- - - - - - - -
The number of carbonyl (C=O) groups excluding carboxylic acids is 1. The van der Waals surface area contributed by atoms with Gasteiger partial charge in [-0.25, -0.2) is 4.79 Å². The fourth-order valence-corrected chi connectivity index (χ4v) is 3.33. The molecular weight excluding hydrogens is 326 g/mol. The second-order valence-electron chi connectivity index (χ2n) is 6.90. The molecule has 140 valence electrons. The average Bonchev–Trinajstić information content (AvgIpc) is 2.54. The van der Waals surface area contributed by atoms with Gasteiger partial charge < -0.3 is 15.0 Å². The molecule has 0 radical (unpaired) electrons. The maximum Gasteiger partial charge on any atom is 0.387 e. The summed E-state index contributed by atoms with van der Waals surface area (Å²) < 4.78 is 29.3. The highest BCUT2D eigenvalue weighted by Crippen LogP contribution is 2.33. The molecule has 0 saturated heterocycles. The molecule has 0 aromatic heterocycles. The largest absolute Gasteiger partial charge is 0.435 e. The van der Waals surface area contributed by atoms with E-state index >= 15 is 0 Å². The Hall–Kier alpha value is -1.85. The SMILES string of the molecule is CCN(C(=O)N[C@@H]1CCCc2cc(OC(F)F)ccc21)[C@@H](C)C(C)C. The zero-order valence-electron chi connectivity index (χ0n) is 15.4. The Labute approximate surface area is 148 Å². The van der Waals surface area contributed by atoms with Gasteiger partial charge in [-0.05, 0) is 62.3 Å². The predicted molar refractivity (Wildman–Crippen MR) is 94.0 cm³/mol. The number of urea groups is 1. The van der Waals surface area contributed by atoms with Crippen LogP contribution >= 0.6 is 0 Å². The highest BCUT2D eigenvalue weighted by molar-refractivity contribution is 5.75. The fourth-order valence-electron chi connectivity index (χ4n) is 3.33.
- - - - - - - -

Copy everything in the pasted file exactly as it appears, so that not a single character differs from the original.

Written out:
The number of carbonyl (C=O) groups excluding carboxylic acids is 1. The van der Waals surface area contributed by atoms with Gasteiger partial charge in [-0.25, -0.2) is 4.79 Å². The fourth-order valence-corrected chi connectivity index (χ4v) is 3.33. The molecular weight excluding hydrogens is 326 g/mol. The second-order valence-electron chi connectivity index (χ2n) is 6.90. The molecule has 140 valence electrons. The average Bonchev–Trinajstić information content (AvgIpc) is 2.54. The van der Waals surface area contributed by atoms with Gasteiger partial charge < -0.3 is 15.0 Å². The molecule has 0 radical (unpaired) electrons. The maximum Gasteiger partial charge on any atom is 0.387 e. The summed E-state index contributed by atoms with van der Waals surface area (Å²) < 4.78 is 29.3. The highest BCUT2D eigenvalue weighted by Crippen LogP contribution is 2.33. The molecule has 0 saturated heterocycles. The molecule has 0 aromatic heterocycles. The largest absolute Gasteiger partial charge is 0.435 e. The van der Waals surface area contributed by atoms with E-state index >= 15 is 0 Å². The Hall–Kier alpha value is -1.85. The SMILES string of the molecule is CCN(C(=O)N[C@@H]1CCCc2cc(OC(F)F)ccc21)[C@@H](C)C(C)C. The zero-order valence-electron chi connectivity index (χ0n) is 15.4. The Labute approximate surface area is 148 Å². The van der Waals surface area contributed by atoms with Gasteiger partial charge in [-0.05, 0) is 62.3 Å². The predicted molar refractivity (Wildman–Crippen MR) is 94.0 cm³/mol. The number of urea groups is 1. The van der Waals surface area contributed by atoms with Crippen LogP contribution >= 0.6 is 0 Å². The highest BCUT2D eigenvalue weighted by molar-refractivity contribution is 5.75. The fourth-order valence-electron chi connectivity index (χ4n) is 3.33.